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Newfoundland and Labrador / Economy
Newfoundland and Labrador: Economy
Since its first settlement, Newfoundland and Labrador has been highly dependent on its resource sector. The province was initially settled because of its rich fishing grounds on the Grand Banks. The mainstay of the province's fishing industry has been groundfish (primarily cod); however, other important catches are flounder, redfish, capelin, shrimp and crab. In 1977, the Canadian government extended its fishery jurisdiction to 200 miles around the coast of the province in an attempt to gain better control of fishing activity, but in 1989 it was recognized that many of the Atlantic's key groundfish stocks were in severe decline. Since that period, there have been successive reductions in quotas and fishing moratoria.
The second most prominent industry in the provincial economy is the mining industry. This industry ships mineral products valued at approximately $700 million a year, mostly iron ore from Labrador. Other minerals mined in the province are gold, asbestos, limestone and gypsum. In 1994, a major discovery of nickel, copper and cobalt was made at Voisey Bay and a significant development project is now under way.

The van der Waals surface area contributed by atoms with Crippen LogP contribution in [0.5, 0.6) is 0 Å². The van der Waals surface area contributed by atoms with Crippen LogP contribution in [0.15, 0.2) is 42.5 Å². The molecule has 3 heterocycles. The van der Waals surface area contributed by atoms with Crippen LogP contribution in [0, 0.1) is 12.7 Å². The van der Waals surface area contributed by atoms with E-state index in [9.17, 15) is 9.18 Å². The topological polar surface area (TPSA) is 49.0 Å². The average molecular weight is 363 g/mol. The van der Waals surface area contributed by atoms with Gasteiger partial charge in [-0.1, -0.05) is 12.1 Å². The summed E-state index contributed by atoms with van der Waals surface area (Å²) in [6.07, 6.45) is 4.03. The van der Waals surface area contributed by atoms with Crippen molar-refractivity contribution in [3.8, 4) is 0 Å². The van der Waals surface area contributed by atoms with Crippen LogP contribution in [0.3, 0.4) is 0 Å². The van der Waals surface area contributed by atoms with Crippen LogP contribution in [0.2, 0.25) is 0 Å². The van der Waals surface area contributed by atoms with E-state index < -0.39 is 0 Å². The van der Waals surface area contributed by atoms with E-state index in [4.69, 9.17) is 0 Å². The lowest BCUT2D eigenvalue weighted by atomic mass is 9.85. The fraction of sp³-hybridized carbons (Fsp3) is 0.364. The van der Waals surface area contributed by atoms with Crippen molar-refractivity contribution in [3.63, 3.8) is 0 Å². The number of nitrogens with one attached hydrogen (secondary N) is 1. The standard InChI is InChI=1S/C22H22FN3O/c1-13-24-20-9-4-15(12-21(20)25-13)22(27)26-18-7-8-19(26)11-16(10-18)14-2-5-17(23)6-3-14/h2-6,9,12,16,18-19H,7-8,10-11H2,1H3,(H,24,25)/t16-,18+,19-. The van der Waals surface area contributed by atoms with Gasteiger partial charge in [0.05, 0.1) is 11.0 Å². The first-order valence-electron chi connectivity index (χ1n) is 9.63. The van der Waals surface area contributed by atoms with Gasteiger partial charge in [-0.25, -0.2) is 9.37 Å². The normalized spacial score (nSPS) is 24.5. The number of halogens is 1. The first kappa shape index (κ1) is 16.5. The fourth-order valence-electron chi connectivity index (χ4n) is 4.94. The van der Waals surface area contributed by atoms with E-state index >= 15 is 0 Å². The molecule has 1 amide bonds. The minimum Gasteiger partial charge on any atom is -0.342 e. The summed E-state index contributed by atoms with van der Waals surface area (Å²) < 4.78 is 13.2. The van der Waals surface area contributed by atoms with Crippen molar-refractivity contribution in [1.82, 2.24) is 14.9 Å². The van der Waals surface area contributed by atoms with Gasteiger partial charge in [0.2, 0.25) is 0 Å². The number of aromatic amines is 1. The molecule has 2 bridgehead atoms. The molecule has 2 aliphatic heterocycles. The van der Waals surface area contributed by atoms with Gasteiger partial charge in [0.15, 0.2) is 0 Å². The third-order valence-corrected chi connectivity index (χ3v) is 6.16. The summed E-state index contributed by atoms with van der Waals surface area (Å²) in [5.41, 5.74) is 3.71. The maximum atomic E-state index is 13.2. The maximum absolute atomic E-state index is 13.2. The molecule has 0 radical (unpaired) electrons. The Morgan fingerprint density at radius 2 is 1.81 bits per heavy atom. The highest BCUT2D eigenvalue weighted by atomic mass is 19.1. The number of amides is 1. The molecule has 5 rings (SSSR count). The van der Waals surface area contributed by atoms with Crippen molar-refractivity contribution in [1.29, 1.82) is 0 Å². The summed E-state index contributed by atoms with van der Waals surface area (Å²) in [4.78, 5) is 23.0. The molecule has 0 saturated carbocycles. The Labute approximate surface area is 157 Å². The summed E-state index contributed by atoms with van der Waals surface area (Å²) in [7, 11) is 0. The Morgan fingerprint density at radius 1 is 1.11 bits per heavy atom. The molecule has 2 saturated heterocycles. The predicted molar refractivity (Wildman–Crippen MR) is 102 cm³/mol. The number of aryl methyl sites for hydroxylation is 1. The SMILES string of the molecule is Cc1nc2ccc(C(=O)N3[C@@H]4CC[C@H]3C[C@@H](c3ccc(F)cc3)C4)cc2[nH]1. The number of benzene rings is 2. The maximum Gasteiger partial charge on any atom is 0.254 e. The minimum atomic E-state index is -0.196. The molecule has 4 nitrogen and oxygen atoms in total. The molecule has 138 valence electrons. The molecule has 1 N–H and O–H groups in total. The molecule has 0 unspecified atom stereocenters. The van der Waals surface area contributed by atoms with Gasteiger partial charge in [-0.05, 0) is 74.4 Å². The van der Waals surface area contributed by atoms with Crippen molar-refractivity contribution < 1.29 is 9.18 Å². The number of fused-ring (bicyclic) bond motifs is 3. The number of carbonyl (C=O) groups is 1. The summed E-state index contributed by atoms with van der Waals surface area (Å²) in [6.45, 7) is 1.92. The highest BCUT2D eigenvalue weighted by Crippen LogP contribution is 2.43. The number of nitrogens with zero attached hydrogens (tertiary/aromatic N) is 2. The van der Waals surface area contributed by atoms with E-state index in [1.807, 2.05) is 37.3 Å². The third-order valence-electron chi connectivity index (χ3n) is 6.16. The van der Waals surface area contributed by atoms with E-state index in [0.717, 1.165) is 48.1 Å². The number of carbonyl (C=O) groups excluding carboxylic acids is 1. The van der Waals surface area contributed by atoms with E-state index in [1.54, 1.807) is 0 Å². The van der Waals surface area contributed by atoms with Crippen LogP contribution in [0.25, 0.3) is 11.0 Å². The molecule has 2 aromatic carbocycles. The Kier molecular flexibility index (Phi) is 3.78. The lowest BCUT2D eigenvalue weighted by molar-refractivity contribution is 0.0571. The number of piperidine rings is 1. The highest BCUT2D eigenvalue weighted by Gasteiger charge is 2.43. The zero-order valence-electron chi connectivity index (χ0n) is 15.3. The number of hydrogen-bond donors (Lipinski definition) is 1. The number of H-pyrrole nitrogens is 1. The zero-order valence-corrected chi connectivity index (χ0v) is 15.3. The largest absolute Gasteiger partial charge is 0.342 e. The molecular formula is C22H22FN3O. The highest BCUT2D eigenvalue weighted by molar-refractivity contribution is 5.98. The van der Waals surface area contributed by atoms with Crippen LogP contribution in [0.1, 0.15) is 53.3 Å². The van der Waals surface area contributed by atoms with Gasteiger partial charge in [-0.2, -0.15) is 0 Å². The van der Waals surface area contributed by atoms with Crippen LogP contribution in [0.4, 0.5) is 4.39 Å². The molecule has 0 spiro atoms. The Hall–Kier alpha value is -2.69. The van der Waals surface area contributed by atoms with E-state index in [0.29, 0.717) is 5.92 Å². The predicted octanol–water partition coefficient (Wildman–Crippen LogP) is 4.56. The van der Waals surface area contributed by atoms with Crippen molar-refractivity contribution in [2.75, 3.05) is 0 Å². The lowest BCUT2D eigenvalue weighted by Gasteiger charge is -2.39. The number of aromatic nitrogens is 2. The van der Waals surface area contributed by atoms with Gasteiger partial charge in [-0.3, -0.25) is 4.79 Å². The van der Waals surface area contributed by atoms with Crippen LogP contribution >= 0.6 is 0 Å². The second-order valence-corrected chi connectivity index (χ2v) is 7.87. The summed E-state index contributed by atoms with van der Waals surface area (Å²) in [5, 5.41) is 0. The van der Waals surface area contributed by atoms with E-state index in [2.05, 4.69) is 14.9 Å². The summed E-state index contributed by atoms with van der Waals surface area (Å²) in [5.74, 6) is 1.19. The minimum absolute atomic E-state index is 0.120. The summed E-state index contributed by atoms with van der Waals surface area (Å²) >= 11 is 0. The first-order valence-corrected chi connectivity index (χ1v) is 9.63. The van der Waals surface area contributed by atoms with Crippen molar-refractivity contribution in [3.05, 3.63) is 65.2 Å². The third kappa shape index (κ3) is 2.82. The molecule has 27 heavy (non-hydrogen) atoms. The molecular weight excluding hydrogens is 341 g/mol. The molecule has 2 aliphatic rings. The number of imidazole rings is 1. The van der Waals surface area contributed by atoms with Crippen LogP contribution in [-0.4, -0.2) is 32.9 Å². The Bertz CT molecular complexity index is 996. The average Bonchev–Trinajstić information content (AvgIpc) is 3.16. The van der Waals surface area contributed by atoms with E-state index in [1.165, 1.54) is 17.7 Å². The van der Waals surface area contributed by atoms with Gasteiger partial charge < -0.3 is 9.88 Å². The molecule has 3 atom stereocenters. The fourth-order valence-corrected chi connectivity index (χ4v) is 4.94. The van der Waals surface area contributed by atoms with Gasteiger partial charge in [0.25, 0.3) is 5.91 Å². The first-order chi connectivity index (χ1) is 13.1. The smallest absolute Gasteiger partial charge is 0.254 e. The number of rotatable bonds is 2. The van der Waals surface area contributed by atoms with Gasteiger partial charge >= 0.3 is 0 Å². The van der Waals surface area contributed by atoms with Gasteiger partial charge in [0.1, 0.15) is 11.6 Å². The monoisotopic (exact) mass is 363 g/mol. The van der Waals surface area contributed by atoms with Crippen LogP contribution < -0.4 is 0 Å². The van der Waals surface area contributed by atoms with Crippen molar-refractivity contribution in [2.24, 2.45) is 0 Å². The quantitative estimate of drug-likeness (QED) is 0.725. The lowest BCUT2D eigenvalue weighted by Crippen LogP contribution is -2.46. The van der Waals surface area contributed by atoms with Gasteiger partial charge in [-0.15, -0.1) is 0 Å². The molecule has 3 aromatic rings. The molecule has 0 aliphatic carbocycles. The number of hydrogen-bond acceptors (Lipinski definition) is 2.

The third significant traditional goods-producing industry is the newsprint industry. This industry consists primarily of three pulp and paper mills located in Corner Brook, Grand Falls and Stephenville.
The discovery of offshore oil and gas reserves has added a new dimension to the marine resources of the province. The Hibernia discovery in 1979 was Newfoundland's first significant oil find; reserves are estimated at 615 million barrels.
The province's largest utility industry is electric power. The largest hydroelectric facility is located in Churchill Falls Labrador with a total installed capacity of 5403 megawatts.
Newfoundland's agriculture industry is small. The output of the agriculture industry is mainly for domestic consumption, although some agricultural products such as blueberries and furs are sold to markets outside the province.
Newfoundland's service sector has experienced substantial growth over the years: in 1992, the service sector accounted for over two-thirds of provincial gross domestic product.
In recent years, Newfoundland's efforts to develop a solid tourism industry have intensified. The province's rich cultural and historical heritage and unique character are considered to be major selling features to other Canadians and travellers from around the world. It is estimated that between 265 000 and 300 000 people visit the province each year, spending an estimated $400 million annually.